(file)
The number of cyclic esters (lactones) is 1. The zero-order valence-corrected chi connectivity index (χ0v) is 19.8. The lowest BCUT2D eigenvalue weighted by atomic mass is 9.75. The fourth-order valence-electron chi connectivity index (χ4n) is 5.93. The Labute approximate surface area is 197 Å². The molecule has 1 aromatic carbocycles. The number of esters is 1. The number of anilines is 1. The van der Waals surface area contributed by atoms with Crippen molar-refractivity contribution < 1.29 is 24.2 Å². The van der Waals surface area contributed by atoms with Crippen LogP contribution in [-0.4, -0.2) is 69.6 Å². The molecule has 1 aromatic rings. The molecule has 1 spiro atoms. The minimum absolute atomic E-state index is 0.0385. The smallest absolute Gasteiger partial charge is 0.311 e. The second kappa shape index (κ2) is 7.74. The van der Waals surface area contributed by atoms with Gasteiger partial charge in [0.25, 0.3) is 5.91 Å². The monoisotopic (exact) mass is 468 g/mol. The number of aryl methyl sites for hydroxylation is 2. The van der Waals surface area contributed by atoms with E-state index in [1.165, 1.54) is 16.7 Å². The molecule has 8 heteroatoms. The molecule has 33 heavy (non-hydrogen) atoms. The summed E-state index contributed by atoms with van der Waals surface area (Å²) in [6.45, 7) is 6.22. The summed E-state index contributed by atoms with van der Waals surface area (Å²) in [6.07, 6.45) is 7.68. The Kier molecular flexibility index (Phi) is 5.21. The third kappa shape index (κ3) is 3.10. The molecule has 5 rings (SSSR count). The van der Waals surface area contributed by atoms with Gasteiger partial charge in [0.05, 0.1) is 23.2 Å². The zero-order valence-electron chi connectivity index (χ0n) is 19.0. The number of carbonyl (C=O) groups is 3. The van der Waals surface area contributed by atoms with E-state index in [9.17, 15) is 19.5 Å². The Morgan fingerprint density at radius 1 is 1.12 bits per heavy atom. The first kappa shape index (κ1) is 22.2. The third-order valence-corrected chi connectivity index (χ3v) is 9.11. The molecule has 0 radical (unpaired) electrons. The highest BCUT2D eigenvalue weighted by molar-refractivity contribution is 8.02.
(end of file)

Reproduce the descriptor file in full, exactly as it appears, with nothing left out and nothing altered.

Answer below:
The number of cyclic esters (lactones) is 1. The zero-order valence-corrected chi connectivity index (χ0v) is 19.8. The lowest BCUT2D eigenvalue weighted by atomic mass is 9.75. The fourth-order valence-electron chi connectivity index (χ4n) is 5.93. The Labute approximate surface area is 197 Å². The molecule has 1 aromatic carbocycles. The number of esters is 1. The number of anilines is 1. The van der Waals surface area contributed by atoms with Crippen molar-refractivity contribution < 1.29 is 24.2 Å². The van der Waals surface area contributed by atoms with Crippen LogP contribution in [-0.4, -0.2) is 69.6 Å². The molecule has 1 aromatic rings. The molecule has 1 spiro atoms. The minimum absolute atomic E-state index is 0.0385. The smallest absolute Gasteiger partial charge is 0.311 e. The second kappa shape index (κ2) is 7.74. The van der Waals surface area contributed by atoms with Gasteiger partial charge in [0.25, 0.3) is 5.91 Å². The monoisotopic (exact) mass is 468 g/mol. The number of aryl methyl sites for hydroxylation is 2. The van der Waals surface area contributed by atoms with E-state index in [1.165, 1.54) is 16.7 Å². The molecule has 8 heteroatoms. The molecule has 33 heavy (non-hydrogen) atoms. The summed E-state index contributed by atoms with van der Waals surface area (Å²) in [6.45, 7) is 6.22. The summed E-state index contributed by atoms with van der Waals surface area (Å²) in [6.07, 6.45) is 7.68. The Kier molecular flexibility index (Phi) is 5.21. The third kappa shape index (κ3) is 3.10. The molecule has 5 rings (SSSR count). The van der Waals surface area contributed by atoms with Gasteiger partial charge in [0.05, 0.1) is 23.2 Å². The zero-order valence-electron chi connectivity index (χ0n) is 19.0. The number of carbonyl (C=O) groups is 3. The van der Waals surface area contributed by atoms with E-state index in [9.17, 15) is 19.5 Å². The Morgan fingerprint density at radius 1 is 1.12 bits per heavy atom. The first kappa shape index (κ1) is 22.2. The third-order valence-corrected chi connectivity index (χ3v) is 9.11. The molecule has 0 radical (unpaired) electrons. The highest BCUT2D eigenvalue weighted by molar-refractivity contribution is 8.02.